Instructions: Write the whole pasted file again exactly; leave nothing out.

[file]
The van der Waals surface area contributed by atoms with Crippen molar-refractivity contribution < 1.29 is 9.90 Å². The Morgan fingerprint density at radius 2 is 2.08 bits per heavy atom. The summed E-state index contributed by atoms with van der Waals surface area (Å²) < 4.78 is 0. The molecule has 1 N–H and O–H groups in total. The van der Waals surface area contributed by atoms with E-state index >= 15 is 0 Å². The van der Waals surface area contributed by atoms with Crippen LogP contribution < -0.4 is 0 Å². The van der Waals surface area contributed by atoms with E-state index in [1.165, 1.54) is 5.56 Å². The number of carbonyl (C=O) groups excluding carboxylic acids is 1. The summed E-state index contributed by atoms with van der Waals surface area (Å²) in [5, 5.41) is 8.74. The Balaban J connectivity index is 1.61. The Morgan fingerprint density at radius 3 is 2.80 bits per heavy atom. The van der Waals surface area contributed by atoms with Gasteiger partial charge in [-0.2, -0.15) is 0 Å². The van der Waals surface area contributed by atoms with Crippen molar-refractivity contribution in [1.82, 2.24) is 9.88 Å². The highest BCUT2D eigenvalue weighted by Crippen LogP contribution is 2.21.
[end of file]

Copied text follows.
The van der Waals surface area contributed by atoms with Crippen molar-refractivity contribution < 1.29 is 9.90 Å². The Morgan fingerprint density at radius 2 is 2.08 bits per heavy atom. The summed E-state index contributed by atoms with van der Waals surface area (Å²) < 4.78 is 0. The molecule has 1 N–H and O–H groups in total. The van der Waals surface area contributed by atoms with E-state index >= 15 is 0 Å². The van der Waals surface area contributed by atoms with Crippen LogP contribution < -0.4 is 0 Å². The van der Waals surface area contributed by atoms with E-state index in [1.165, 1.54) is 5.56 Å². The number of carbonyl (C=O) groups excluding carboxylic acids is 1. The summed E-state index contributed by atoms with van der Waals surface area (Å²) in [5, 5.41) is 8.74. The Balaban J connectivity index is 1.61. The Morgan fingerprint density at radius 3 is 2.80 bits per heavy atom. The van der Waals surface area contributed by atoms with Gasteiger partial charge in [-0.2, -0.15) is 0 Å². The van der Waals surface area contributed by atoms with Crippen molar-refractivity contribution in [1.82, 2.24) is 9.88 Å². The highest BCUT2D eigenvalue weighted by Crippen LogP contribution is 2.21.